Parents’ play and conversations with their children follow gender stereotypical patterns (i.e., person-oriented toys/language and art courses for girls, things-oriented toys/science courses for boys). This research project will look into gender stereotypicality of parental beliefs about academic domains and occupations through survey data, investigate how these beliefs are expressed in conversations with children, and identify communication patterns in conversations that contribute to children’s future choices. Parent-child conversations will be video-recorded and assessed with behavior coding methods as indicators of gender-(un)biased social interaction.
The project will include three research studies, covering different age groups of children, to examine ways in which parental behaviors and conversations with children shape children's perceptions and beliefs about gender roles. Moreover, the project will explore how these behaviors and conversations contribute to development of skills necessary for certain occupations, as well as affects children’s visions about their future, thus influencing educational and occupational preferences and choices starting from early childhood.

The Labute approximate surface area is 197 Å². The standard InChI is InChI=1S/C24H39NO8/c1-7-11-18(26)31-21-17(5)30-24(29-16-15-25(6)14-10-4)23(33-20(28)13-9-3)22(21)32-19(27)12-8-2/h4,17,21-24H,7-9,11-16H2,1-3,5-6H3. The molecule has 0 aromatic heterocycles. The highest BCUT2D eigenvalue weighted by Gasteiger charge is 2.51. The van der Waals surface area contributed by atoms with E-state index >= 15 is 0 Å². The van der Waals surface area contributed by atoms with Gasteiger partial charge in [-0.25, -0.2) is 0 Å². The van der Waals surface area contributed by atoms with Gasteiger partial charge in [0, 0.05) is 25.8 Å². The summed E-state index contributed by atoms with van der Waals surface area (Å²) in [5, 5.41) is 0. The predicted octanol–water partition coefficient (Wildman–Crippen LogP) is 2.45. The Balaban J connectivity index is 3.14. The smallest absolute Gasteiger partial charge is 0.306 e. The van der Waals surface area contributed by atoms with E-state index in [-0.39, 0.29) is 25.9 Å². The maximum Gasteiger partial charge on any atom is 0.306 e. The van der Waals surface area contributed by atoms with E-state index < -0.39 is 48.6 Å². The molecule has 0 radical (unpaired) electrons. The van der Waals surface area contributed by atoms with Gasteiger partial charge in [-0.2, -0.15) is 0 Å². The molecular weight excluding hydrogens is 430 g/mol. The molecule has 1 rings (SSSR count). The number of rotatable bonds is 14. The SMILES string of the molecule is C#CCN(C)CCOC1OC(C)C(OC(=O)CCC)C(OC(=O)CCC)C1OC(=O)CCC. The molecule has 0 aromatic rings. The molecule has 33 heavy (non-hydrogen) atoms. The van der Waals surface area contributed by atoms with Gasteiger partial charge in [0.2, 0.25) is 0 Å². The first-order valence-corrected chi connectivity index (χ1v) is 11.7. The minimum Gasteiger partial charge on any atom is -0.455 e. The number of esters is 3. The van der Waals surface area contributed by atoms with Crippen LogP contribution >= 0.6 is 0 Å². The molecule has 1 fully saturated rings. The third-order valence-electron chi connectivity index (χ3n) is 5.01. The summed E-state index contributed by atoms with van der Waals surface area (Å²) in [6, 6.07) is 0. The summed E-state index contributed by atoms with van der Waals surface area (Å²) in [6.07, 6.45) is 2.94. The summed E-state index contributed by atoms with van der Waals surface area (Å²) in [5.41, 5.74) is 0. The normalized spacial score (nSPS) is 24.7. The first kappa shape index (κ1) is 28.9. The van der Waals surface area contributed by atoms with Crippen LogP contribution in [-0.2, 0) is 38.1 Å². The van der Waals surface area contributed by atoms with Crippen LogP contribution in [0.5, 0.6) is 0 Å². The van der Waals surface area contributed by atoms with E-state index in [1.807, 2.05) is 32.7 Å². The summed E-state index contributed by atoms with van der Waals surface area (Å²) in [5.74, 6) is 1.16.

Based on the findings of this research, a workshop on how to encourage gender diversity in professional choices of young people will be developed, implemented and tested with the Raspberry Pi Foundation (non-academic partner).
Supervisor: Dr. Harriet Tennebaum, University of Surrey/UK